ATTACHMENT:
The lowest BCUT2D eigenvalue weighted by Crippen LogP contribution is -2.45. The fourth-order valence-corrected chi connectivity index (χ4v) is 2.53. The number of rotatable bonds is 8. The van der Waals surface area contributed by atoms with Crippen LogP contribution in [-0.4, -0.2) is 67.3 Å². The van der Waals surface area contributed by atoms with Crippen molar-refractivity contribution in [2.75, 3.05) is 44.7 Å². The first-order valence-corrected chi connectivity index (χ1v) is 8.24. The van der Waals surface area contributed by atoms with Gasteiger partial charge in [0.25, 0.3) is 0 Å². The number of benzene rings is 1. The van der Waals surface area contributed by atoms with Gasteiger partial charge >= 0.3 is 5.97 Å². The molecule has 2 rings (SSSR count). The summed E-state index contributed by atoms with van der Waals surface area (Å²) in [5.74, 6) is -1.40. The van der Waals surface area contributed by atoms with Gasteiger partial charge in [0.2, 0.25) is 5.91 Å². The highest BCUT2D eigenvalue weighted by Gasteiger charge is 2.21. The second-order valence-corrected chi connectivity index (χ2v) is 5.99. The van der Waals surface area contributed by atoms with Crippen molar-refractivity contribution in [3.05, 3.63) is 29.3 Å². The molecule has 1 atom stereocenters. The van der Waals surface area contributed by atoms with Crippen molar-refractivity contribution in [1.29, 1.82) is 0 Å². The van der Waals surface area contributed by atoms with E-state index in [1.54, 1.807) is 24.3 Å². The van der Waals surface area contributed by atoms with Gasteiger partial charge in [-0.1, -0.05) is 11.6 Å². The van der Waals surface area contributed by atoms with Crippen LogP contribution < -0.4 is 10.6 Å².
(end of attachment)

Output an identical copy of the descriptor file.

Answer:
The lowest BCUT2D eigenvalue weighted by Crippen LogP contribution is -2.45. The fourth-order valence-corrected chi connectivity index (χ4v) is 2.53. The number of rotatable bonds is 8. The van der Waals surface area contributed by atoms with Crippen LogP contribution in [-0.4, -0.2) is 67.3 Å². The van der Waals surface area contributed by atoms with Crippen molar-refractivity contribution in [2.75, 3.05) is 44.7 Å². The first-order valence-corrected chi connectivity index (χ1v) is 8.24. The van der Waals surface area contributed by atoms with Gasteiger partial charge in [0.25, 0.3) is 0 Å². The number of benzene rings is 1. The van der Waals surface area contributed by atoms with Gasteiger partial charge >= 0.3 is 5.97 Å². The molecule has 2 rings (SSSR count). The summed E-state index contributed by atoms with van der Waals surface area (Å²) in [5.74, 6) is -1.40. The van der Waals surface area contributed by atoms with Gasteiger partial charge in [0.2, 0.25) is 5.91 Å². The highest BCUT2D eigenvalue weighted by Gasteiger charge is 2.21. The second-order valence-corrected chi connectivity index (χ2v) is 5.99. The van der Waals surface area contributed by atoms with Crippen molar-refractivity contribution in [3.05, 3.63) is 29.3 Å². The molecule has 1 atom stereocenters. The van der Waals surface area contributed by atoms with Crippen molar-refractivity contribution in [1.29, 1.82) is 0 Å². The van der Waals surface area contributed by atoms with E-state index in [1.54, 1.807) is 24.3 Å². The van der Waals surface area contributed by atoms with Gasteiger partial charge in [-0.1, -0.05) is 11.6 Å². The van der Waals surface area contributed by atoms with Crippen LogP contribution < -0.4 is 10.6 Å².